There has never been any question about Cisneros’ intelligence and integrity. There has, however, been occasional doubt about his impulsiveness and his commitment to politics, dating back to the time in 1977 when he threatened to resign from the San Antonio City Council because he had not been named mayor pro tem. When Cisneros made his recent announcement, without talking to either his political adviser, Austin consultant George Shipley, or his mentor and uncle, Ruben Munguia, the doubt resurfaced: Did he really prefer a safer course, such as seeking a Cabinet appointment?

Perhaps the one element missing from Cisneros as a politician is the love of a good fight. To succeed in the exacting world of politics for the long haul, a politician needs more than the motivation to do good. The nature of politics, sad to say, is that good is hard to do. Between the rare opportunities a Lyndon Johnson, a Jim Mattox, a Bill Clements, draws sustenance and succor from putting his enemies to the sword. Henry Cisneros and Bill Hobby do not. They may be better people as a result, but the Democratic party is the worse for it.

Now the Democrats are left with the Texas version of the Seven Dwarfs: the Four Horsemen of the Apocalypse. A political apocalypse may indeed occur if some combination of Mattox, land commissioner Garry Mauro, agriculture commissioner Jim Hightower, and Treasurer Ann Richards constitutes the Democratic ticket for senator, governor, and lieutenant governor in 1990. All come from the liberal wing of the party, which hasn’t produced a winner in any of those races since 1964. All carry other baggage. Richards is a recovered alcoholic. Mauro has been under fire for his financial wheeling and dealing. At a time when family issues play a major role in politics, Mattox, Hightower, and Richards are conspicuously single (Richards is divorced). State comptroller Bob Bullock, a recent entrant into the lieutenant governor’s race, isn’t identified with the liberals, but he too is a recovered alcoholic. Meanwhile, the resignations of Democrats from the Railroad Commission and the Supreme Court have given Bill Clements the chance to groom GOP candidates; he has already resurrected Kent Hance’s career by naming him to the Railroad Commission.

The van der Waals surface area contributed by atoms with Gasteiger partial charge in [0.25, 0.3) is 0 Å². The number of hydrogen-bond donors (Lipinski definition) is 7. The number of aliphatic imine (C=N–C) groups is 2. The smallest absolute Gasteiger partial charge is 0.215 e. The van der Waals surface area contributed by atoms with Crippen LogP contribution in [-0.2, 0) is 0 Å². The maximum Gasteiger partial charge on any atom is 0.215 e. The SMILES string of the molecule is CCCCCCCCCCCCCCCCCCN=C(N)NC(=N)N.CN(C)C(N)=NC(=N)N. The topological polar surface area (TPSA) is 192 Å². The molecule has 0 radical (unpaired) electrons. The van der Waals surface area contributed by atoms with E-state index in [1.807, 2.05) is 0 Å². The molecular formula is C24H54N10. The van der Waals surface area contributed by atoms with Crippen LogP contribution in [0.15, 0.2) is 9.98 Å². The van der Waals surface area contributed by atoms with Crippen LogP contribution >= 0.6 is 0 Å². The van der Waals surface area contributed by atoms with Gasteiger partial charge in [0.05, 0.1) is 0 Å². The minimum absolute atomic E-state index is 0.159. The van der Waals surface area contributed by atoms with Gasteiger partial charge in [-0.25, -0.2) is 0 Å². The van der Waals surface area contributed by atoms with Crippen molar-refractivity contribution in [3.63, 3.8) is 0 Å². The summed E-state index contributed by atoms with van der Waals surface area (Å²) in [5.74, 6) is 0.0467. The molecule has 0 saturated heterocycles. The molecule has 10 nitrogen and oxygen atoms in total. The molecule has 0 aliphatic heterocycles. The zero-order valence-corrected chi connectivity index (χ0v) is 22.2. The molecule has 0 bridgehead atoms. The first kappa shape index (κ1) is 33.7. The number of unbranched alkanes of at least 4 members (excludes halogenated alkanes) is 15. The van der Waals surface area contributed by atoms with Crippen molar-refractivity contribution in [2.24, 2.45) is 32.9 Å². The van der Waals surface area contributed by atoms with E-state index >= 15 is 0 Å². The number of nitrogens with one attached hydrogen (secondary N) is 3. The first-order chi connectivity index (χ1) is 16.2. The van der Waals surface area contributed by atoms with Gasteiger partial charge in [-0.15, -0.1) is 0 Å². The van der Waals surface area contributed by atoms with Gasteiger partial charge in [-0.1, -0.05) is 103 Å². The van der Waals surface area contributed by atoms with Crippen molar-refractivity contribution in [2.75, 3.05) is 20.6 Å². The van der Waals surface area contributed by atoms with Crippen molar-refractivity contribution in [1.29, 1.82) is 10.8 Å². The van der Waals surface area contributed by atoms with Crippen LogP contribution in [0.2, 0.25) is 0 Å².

More will be at stake in 1990 than a few high offices: Control of Texas politics is in the balance. During the following year, 1991, the Legislature must reapportion itself. A Republican governor can veto the Democratic majority’s plans and, under the Texas constitution, automatically shift the task to a body known as the Legislative Redistricting Board. Its five members are the lieutenant governor, Speaker of the House, attorney general, comptroller, and land commissioner. At least three of those positions will be vacant in 1990. If the Democratic ticket collapses, a GOP-dominated board will draw legislative districts to its liking. The prize is within the Republicans’ sight at last; the House and Senate could be theirs by 1993. Meanwhile, the Democrats can take solace in remembering that a year can be a lifetime in politics.